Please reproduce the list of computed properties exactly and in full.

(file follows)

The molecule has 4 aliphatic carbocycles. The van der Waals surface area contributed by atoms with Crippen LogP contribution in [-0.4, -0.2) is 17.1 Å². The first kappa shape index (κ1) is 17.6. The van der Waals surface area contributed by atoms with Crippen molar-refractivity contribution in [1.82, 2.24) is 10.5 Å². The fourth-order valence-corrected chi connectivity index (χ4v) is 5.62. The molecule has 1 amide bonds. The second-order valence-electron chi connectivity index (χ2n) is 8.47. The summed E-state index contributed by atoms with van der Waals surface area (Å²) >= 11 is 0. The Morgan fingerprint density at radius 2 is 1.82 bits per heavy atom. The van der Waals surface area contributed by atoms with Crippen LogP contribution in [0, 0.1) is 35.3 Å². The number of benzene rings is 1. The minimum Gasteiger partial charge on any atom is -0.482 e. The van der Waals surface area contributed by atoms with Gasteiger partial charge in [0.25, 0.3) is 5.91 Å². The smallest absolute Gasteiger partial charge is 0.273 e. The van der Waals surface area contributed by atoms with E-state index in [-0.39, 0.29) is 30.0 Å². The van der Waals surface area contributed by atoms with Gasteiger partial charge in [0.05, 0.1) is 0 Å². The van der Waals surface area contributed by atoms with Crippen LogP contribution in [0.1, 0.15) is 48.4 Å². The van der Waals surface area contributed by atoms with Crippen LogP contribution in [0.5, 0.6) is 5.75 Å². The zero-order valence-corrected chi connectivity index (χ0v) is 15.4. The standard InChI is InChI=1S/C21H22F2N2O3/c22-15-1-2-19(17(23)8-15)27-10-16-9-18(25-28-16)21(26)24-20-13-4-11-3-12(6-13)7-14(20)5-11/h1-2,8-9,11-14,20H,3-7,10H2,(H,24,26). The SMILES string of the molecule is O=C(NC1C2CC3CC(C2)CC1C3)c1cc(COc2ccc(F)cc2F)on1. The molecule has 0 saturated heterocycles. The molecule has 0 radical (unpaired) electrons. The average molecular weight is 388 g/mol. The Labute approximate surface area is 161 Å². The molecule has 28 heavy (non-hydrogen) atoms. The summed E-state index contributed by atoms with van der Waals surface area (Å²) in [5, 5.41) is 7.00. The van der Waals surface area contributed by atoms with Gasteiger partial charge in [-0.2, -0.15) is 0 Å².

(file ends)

The molecule has 4 aliphatic carbocycles. The van der Waals surface area contributed by atoms with Crippen LogP contribution in [-0.4, -0.2) is 17.1 Å². The first kappa shape index (κ1) is 17.6. The van der Waals surface area contributed by atoms with Crippen molar-refractivity contribution in [1.82, 2.24) is 10.5 Å². The fourth-order valence-corrected chi connectivity index (χ4v) is 5.62. The molecule has 1 amide bonds. The second-order valence-electron chi connectivity index (χ2n) is 8.47. The summed E-state index contributed by atoms with van der Waals surface area (Å²) >= 11 is 0. The Morgan fingerprint density at radius 2 is 1.82 bits per heavy atom. The van der Waals surface area contributed by atoms with Crippen LogP contribution in [0, 0.1) is 35.3 Å². The number of benzene rings is 1. The minimum Gasteiger partial charge on any atom is -0.482 e. The van der Waals surface area contributed by atoms with Gasteiger partial charge in [0.25, 0.3) is 5.91 Å². The smallest absolute Gasteiger partial charge is 0.273 e. The van der Waals surface area contributed by atoms with E-state index in [-0.39, 0.29) is 30.0 Å². The van der Waals surface area contributed by atoms with Gasteiger partial charge in [0.05, 0.1) is 0 Å². The van der Waals surface area contributed by atoms with Crippen LogP contribution in [0.1, 0.15) is 48.4 Å². The van der Waals surface area contributed by atoms with Crippen LogP contribution in [0.5, 0.6) is 5.75 Å². The zero-order valence-corrected chi connectivity index (χ0v) is 15.4. The standard InChI is InChI=1S/C21H22F2N2O3/c22-15-1-2-19(17(23)8-15)27-10-16-9-18(25-28-16)21(26)24-20-13-4-11-3-12(6-13)7-14(20)5-11/h1-2,8-9,11-14,20H,3-7,10H2,(H,24,26). The SMILES string of the molecule is O=C(NC1C2CC3CC(C2)CC1C3)c1cc(COc2ccc(F)cc2F)on1. The molecule has 0 saturated heterocycles. The molecule has 0 radical (unpaired) electrons. The average molecular weight is 388 g/mol. The Labute approximate surface area is 161 Å². The molecule has 28 heavy (non-hydrogen) atoms. The summed E-state index contributed by atoms with van der Waals surface area (Å²) in [5, 5.41) is 7.00. The van der Waals surface area contributed by atoms with Gasteiger partial charge in [-0.2, -0.15) is 0 Å².